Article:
The Lifetime Influence of Families in the Lives of Women with Cerebral Palsy

Friday, 3 August 2012: 10:15 AM

Donna Freeborn, APRN, PhD
College of Nursing, Brigham Young University, Provo, UT
Kathleen Knafl, PhD, FAAN
School of Nursing, The University of North Carolina at Chapel Hill, Chapel Hill, NC

Learning Objective 1: The learner will be able to describe supportive family roles for women with cerebral palsy.

Learning Objective 2: The learner will identify ways in which nurses and health care providers can assist families support their children with cerebral palsy.

Purpose: Drawing on data from a qualitative study of 8 adult women with CP, the purpose of this qualitative descriptive study was to examine their perceptions of ways their families and individual family members contributed to their overall quality of life and adaptation to CP.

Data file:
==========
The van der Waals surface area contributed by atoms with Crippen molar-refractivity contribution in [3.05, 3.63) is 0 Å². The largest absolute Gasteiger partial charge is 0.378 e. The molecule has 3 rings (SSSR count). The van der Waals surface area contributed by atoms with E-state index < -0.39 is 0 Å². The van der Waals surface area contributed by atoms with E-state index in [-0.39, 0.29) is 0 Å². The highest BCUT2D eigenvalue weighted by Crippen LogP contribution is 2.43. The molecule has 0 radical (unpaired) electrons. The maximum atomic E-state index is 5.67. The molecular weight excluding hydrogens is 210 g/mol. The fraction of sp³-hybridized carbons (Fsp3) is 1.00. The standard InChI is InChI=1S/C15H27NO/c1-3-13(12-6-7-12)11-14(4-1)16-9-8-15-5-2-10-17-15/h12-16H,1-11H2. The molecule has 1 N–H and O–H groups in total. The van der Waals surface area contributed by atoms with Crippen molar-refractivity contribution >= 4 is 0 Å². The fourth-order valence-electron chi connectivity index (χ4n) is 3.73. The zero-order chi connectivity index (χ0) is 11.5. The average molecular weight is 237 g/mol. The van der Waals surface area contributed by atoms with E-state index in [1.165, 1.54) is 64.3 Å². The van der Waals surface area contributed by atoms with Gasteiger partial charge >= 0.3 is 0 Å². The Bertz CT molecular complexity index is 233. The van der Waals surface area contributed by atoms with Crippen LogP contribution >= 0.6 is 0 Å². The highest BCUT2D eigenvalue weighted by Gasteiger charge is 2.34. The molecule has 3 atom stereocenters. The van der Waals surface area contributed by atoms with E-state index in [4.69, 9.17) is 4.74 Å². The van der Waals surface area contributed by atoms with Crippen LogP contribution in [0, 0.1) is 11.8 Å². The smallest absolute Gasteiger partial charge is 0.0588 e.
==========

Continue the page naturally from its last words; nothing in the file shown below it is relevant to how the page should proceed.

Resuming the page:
Methods: The study was based on a feminist biographical approach, which combines biographical methods with feminist principles. Participants participated in two interviews where they shared numerous stories about their family life, parents, siblings, and extended families. Interviews were transcribed verbatim, and transcriptions were analyzed for common themes according to qualitative methodology.

Results: Participants provided considerable, rich contextual data on their family life.  Four themes appeared related to supportive roles their family played in their life: 1) being an advocate, and teaching advocacy, 2) promoting inclusion and acceptance, 3) integrating therapy into daily life, and 4) being a friend and mentor.  Participants with supportive families learned positive coping methods, developed self-determination, had a broad support system that assisted them face challenges associated with growing up and living with cerebral palsy, and reported a hope for the future not expressed by participants who described unsupportive families.

Conclusion: Nurses and health care providers can contribute to the family’s ability to develop supportive roles by providing guidance on how to be advocates and teach advocacy, include the child with CP in family activities, access therapy and incorporate beneficial therapies at home, and promote healthy sibling relationships.